The first way to blend your essential oils is by notes. These are the same scent notes used in any type of fragrance. While many times you are using essential oils for the health benefits, you want to blend scents that complement each other. Traditionally, essential oil blends will contain a top note scent, middle note scent, and base note scent.
However, it is really up to you and based on how you like your oils. Experiment with different combinations until you figure out what is right for you.
For example, peppermint and lime are top notes, chamomile, rose, and clary sage are middle notes, and ginger and sandalwood are base notes.
Blending by Type of Aroma
It is also good to understand more about the types of aromas, also called aroma families. This allows you to stick with oils in the same aroma family if you are just starting out. This is the safest and easiest way to start blending for beginners, as you know scents in the same family will complement each other.
Blending by Effect
Lastly, consider what you are using the essential oil blend for. This is helpful because then you can think about the type of effect you are going for. Use this information to create a blend, but also keep in mind the notes and what will complement each other best.
For example, if you are looking for relaxation and to reduce anxiety, some oils that might be good together include jasmine, lavender, geranium, and bergamot.
Remember to use testing strips and blend just small amounts of oil at a time so that you can experiment and come up with the perfect combination of scents.
How to Blend Essential Oils – Getting Started
Blending essential oils can be great fun! In its simplest form, a blend is essentially a combination of 2 or more essential oil scents mixed together.
You can use any essential oil blend recipes as a starting point and then add or take away certain scents to customize the aroma and truly make it your own.
The trick to getting it right is to gather the scents you want to use.
Start by adding just one drop of each into a dark-colored glass bottle.
With this starting off point, you can then begin adding different quantities of each scent, one at a time, until you are happy with the scent.
Once you’ve created a scent you love, add a few more drops in the same proportion so you have enough .
Supplies You’ll Need For Blending Essential Oils
When creating your own blend, you want to have everything that you may need on hand.
Things you’ll need when blending essential oils to use in your diffuser:
- Essential oils – Buying a set of essential oils will give you a variety of oils to experiment with and it costs less than buying oils individually. This set of 14 essential oils by Plant Therapy particularly good value for the purpose.
- Small empty essential oil bottles – These glass dark colored bottles are great for storing your newly created blends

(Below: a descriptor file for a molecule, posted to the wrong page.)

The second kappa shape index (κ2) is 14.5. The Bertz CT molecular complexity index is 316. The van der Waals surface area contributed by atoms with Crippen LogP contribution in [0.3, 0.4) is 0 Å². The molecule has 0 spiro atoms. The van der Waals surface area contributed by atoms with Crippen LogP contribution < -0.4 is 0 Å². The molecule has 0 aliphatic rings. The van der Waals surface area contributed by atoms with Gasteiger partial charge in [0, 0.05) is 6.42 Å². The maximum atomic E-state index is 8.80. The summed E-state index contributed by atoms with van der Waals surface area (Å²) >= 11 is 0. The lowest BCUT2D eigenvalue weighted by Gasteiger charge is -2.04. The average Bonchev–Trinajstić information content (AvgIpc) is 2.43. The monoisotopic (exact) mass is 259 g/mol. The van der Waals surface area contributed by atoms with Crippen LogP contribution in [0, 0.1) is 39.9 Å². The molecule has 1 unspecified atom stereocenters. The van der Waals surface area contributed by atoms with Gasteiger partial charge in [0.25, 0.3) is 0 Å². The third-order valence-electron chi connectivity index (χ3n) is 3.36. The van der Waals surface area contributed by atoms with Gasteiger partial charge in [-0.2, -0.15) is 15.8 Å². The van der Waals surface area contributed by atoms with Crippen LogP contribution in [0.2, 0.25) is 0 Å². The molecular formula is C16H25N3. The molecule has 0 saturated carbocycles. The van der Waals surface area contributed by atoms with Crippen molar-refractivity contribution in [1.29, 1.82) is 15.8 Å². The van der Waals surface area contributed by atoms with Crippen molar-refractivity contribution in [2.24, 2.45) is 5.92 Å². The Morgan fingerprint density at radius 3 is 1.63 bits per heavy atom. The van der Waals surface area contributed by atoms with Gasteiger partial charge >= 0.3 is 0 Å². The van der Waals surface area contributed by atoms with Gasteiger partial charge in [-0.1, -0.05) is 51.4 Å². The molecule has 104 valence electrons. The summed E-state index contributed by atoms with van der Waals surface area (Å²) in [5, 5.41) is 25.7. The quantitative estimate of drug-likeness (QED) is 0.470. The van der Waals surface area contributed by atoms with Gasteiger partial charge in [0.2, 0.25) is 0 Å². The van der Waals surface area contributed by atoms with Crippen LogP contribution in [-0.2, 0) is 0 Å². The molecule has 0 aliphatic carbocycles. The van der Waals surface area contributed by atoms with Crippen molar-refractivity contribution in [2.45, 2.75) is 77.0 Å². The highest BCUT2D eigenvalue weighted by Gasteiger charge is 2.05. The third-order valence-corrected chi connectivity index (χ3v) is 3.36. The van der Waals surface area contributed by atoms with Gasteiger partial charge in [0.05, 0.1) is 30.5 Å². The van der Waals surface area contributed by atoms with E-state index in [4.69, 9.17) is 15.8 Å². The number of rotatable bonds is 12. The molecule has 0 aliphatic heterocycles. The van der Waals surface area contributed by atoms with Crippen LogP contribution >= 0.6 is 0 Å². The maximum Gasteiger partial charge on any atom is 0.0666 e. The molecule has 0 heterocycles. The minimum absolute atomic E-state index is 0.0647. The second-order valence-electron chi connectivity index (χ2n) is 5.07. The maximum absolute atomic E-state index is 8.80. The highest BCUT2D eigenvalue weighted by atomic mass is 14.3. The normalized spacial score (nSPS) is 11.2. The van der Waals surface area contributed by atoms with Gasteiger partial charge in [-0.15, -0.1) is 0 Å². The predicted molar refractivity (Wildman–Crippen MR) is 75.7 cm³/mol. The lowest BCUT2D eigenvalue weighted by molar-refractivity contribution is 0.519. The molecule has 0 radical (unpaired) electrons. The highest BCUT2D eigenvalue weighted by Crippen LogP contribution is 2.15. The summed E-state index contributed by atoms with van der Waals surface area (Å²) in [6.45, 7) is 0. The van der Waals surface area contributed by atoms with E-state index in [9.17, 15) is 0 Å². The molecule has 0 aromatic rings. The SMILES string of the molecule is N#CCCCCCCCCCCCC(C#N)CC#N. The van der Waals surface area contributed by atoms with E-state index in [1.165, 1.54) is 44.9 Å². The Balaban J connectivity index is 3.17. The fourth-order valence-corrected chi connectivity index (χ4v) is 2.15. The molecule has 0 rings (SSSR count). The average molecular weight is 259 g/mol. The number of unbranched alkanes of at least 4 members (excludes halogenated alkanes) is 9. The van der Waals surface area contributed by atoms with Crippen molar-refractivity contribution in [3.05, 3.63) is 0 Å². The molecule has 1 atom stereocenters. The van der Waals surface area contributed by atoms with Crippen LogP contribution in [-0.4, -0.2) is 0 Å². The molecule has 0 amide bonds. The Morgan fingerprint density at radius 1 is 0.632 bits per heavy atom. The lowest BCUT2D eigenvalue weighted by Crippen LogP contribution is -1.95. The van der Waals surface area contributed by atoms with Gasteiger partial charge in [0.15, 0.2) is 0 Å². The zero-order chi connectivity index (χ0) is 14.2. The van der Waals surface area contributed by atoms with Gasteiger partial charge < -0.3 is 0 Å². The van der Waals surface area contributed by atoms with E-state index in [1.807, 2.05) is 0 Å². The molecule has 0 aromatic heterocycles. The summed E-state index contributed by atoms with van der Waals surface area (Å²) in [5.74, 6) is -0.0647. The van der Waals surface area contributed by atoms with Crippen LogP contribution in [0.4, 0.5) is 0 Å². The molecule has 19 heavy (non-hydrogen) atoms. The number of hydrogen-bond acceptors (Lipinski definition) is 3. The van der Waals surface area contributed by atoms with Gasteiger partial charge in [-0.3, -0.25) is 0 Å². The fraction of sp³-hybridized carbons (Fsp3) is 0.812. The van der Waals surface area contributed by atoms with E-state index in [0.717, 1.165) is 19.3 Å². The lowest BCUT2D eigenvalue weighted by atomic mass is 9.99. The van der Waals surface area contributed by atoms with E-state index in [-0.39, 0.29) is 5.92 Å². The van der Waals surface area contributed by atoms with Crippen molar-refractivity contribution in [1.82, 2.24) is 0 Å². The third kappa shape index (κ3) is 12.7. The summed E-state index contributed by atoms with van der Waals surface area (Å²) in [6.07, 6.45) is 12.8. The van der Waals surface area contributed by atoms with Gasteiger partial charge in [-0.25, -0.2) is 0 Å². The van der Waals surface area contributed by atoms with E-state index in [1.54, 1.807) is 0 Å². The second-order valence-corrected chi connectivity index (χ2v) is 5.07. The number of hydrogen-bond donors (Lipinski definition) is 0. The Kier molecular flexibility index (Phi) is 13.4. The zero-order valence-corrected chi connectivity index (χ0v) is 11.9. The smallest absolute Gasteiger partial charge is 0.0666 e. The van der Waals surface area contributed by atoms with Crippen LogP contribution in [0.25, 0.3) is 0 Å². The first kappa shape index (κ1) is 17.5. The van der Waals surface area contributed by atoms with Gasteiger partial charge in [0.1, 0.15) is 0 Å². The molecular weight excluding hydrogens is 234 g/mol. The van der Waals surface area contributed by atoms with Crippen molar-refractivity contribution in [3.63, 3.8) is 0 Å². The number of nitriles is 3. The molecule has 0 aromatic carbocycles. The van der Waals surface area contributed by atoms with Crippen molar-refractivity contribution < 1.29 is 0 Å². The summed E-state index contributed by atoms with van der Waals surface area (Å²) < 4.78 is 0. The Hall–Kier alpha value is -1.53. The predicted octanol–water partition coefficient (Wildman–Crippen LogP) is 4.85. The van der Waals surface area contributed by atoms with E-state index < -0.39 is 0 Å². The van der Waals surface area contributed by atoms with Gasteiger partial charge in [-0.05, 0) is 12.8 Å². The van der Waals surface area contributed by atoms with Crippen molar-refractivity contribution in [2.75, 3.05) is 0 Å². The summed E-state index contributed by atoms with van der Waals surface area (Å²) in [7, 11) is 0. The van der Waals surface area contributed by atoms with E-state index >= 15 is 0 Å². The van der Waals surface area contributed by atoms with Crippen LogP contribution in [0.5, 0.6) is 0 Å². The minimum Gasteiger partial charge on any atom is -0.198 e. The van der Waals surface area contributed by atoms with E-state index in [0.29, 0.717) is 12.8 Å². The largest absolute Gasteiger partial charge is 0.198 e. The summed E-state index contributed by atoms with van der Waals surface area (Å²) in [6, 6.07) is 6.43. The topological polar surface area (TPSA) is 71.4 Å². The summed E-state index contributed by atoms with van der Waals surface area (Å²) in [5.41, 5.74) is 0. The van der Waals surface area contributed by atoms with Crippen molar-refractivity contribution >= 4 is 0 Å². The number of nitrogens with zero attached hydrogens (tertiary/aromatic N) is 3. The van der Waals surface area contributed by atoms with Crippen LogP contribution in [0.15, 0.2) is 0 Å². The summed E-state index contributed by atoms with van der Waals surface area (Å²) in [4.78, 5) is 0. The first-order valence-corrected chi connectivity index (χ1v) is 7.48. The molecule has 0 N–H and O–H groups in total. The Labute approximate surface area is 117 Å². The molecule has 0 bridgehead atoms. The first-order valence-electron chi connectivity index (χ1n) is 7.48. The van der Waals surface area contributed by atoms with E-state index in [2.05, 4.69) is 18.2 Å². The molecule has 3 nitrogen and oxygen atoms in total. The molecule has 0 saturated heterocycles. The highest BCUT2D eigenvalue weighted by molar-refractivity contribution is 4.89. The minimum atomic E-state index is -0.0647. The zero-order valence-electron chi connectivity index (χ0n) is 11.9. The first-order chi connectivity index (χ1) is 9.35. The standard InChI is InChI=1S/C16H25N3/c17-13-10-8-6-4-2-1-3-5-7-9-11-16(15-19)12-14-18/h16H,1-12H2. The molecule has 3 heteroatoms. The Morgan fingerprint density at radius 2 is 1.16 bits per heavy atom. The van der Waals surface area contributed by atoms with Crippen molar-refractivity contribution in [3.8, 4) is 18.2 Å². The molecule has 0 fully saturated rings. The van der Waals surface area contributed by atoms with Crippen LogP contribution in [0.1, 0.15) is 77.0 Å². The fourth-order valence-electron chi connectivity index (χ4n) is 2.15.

- Labels and permanent marker – You will want to label your creations. This set of labels comes with a pen for smudge-free writing on the labels and a tool for opening the bottles.
- Recipe book – You will need this to make notes of the oils used in each blend so you can repeat the results when you create a blend you love
- Mixing stick- Use a small bamboo or glass stick to mix your oils. Do not use any type of plastic stirrer.
- Funnel- Use a funnel or a cup with a spout to help you pour your oil into storage bottles
- Towels – Keep towels on hand to clean up any spills
- An old table cloth – Oils can stain and ruin a new cloth
Additional things you’ll need if you are creating blends for topical applications:
- Carrier oil- You need a carrier oil if you are blending essential oils for soaps, body lotions or perfumes. My top picks – Pure Fractionated Coconut Oil and Sweet Almond Oil. Both are equally good. Which one you choose is a matter of personal preference.
- Glass measuring cup with spout – Use this to help measure out the right amount of carrier oil
- Glass or ceramic mixing bowl – Use only a glass or ceramic bowl to mix your blend in. Plastic will react with the essential oils and destroy their therapeutic properties
Tips & Precautions When Blending Essential Oils
However, these experiments can go wrong if you do not learn the basics of how to blend essential oils.
The first thing you want to remember is that you should not touch your essential oils directly with your hands.
Always use a dropper when handling essential oils.
Always use a carrier oil when using blends for products that you will use topically. Without a carrier oil, pure essential oils are much too strong for the human skin.
Blending Essential Oil Recipes
Remember, you can use any recipe as a starting point and tweak it to suit your preference and purpose. You don’t have to go far to look for starter recipes. Below I’ve added links to various recipes for diffuser blends and other products that you can use as your starting point.
Summer Diffuser Recipes
Money-Saving TipsWhen Blending Essential Oils
Buy a large bottle of carrier oil. If you know that you plan to make a lot of skincare products and perfumes using your customized essential oil blends, it is a good idea to stock up on your choice of carrier oil, whether it is coconut, almond or jojoba oil. A few drops of essential oil goes a long way, but a carrier oil, because it acts as a product base, depletes much faster.
Save empty dark glass bottles. Save the bottles that your purchased essential oils arrive in. The little plastic stoppers are easily removable. Just remove the plastic stopper and clean the empty bottle. The bottle is ready to use when it is completely dried out.
Save plastic spray pump bottles. If you buy essential oil-based colognes, then every time you finish the contents, you have a handy reusable cologne dispenser to fill up with your own, homemade cologne blend.
Save aluminum oil bottles. You can also save the aluminum bottles that hold body and massage oils, to be used again and again when you mix up your own essential oil blends.
Stash extra supplies. Keep labels and a permanent marker on hand. Each time you mix up a new blend, you can label the bottle so that later on you’ll know what’s in it. For example, try a combo of citronella oil, clove oil, and peppermint oil to help ward off bugs in the summertime.
Have you tried blending essential oils at home? Did you create your own customized blends or did you try out recipes that you came across? How did you use your homemade blends? Share your experience in the comments below 🙂
Disclaimer: This information is not intended to serve as medical advice. Please consult your doctor before using any natural medication or if you experience any unusual symptoms. See Full Disclaimer here.